Comment to Rule [A] lawyer is not required to pursue objectives or employ means simply because a client may wish that the lawyer do so. A clear distinction between objectives and means sometimes cannot be drawn, and in many cases the client-lawyer relationship partakes of a joint undertaking. In questions of means, the lawyer should assume responsibility for technical and legal tactical issues but should defer to the client regarding such questions as the expense to be incurred and concern for third persons who might be adversely affected.
Duty to Advise RULE 4-1.4 COMMUNICATION (a) Informing Client of Status of Representation. A lawyer shall keep a client reasonably informed about the status of a matter and promptly comply with reasonable requests for information. (b) Duty to Explain Matters to Client. A lawyer shall explain a matter to the extent reasonably necessary to permit the client to make informed decisions regarding the representation.
Comment to Rule The client should have sufficient information to participate intelligently in decisions concerning the objectives of the representation and the means by which they are to be pursued, to the extent the client is willing and able to do so. For example, a lawyer negotiating on behalf of a client should provide the client with facts relevant to the matter, inform the client of communications from another party, and take other reasonable steps that permit the client to make a decision regarding a serious offer from another party.
Limitations on Contingent Fees RULE 4-1.5(f) FEES AND COSTS FOR LEGAL SERVICES (3) A lawyer shall not enter into an arrangement for, charge, or collect: – (A) any fee in a domestic relations matter, the payment or amount of which is contingent upon the securing of a divorce or upon the amount of alimony or support, or property settlement in lieu thereof.
Comment to Rule In domestic relations cases, fees that include a bonus provision or additional fee to be determined at a later time and based on results obtained have been held to be impermissible contingency fees and therefore subject to restitution and disciplinary sanction as elsewhere stated in these Rules Regulating The Florida Bar. Note: Many other states expressly permit fee bonuses for “results obtained.”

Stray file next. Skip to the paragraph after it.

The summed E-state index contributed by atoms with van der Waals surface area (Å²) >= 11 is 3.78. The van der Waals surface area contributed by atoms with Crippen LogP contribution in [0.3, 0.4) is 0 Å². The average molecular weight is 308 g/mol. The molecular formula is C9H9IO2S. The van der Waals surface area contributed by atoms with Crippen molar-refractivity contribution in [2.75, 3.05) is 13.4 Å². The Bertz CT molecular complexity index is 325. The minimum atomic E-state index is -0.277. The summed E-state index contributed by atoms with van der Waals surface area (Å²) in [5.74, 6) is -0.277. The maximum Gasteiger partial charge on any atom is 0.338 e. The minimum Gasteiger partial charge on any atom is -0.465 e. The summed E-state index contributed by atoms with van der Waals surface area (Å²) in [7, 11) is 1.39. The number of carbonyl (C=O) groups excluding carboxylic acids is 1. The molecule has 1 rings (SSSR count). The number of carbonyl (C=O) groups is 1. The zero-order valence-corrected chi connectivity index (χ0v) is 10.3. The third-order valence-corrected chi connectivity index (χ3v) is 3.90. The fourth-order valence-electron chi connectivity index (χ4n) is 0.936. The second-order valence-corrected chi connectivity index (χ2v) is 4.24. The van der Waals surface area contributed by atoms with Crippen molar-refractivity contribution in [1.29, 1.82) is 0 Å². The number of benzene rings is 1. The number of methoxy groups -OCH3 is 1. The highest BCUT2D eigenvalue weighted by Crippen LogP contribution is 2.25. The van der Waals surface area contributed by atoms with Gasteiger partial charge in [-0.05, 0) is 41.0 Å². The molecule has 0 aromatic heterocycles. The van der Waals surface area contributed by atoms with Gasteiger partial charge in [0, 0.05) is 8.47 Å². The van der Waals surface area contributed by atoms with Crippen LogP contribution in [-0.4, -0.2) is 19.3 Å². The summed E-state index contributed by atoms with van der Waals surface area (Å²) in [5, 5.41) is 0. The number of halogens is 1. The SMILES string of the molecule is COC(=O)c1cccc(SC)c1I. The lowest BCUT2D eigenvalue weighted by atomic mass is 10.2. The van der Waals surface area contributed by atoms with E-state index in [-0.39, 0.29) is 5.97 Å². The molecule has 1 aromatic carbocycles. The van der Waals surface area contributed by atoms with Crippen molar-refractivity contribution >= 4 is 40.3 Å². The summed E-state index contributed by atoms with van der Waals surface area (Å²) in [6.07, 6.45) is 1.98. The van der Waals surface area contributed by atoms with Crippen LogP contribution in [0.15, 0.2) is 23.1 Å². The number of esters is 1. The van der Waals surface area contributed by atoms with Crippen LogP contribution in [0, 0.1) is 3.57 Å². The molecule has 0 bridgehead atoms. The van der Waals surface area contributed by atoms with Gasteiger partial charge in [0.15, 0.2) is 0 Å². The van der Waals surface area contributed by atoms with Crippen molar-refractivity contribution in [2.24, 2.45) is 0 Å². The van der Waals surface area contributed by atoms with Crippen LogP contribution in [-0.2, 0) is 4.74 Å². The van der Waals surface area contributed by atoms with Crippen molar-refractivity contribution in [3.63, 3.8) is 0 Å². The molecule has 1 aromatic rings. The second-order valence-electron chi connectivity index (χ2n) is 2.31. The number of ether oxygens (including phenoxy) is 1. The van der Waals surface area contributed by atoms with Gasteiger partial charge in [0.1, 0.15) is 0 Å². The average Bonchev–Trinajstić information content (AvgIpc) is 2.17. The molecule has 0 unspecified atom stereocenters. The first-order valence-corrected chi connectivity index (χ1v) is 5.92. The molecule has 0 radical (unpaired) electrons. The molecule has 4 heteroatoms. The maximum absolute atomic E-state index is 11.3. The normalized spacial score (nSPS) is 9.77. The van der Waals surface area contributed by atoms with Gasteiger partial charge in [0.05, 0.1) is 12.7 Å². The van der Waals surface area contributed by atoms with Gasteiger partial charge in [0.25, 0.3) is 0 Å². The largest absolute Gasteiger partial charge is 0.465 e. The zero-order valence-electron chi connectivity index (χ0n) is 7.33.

Protecting Confidential Information RULE 4-1.6 CONFIDENTIALITY OF INFORMATION (a) Consent Required to Reveal Information. A lawyer shall not reveal information relating to representation of a client except as stated in subdivisions (b), (c), and (d), unless the client consents after disclosure to the client.
Exceptions – Must Reveal (b) When Lawyer Must Reveal Information. A lawyer shall reveal such information to the extent the lawyer reasonably believes necessary: (1) to prevent a client from committing a crime; or (2) to prevent a death or substantial bodily harm to another.
Exceptions – May Reveal (c) When Lawyer May Reveal Information. A lawyer may reveal such information to the extent the lawyer reasonably believes necessary: (1) to serve the client's interest unless it is information the client specifically requires not to be disclosed; (2) to establish a claim or defense on behalf of the lawyer in a controversy between the lawyer and client; (3) to establish a defense to a criminal charge or civil claim against the lawyer based upon conduct in which the client was involved; (4) to respond to allegations in any proceeding concerning the lawyer's representation of the client; or (5) to comply with the Rules of Professional Conduct.
Conflict of Interest RULE 4-1.7 CONFLICT OF INTEREST; GENERAL RULE (a) Representing Adverse Interests. A lawyer shall not represent a client if the representation of that client will be directly adverse to the interests of another client, unless: (1) the lawyer reasonably believes the representation will not adversely affect the lawyer's responsibilities to and relationship with the other client; and (2) each client consents after consultation.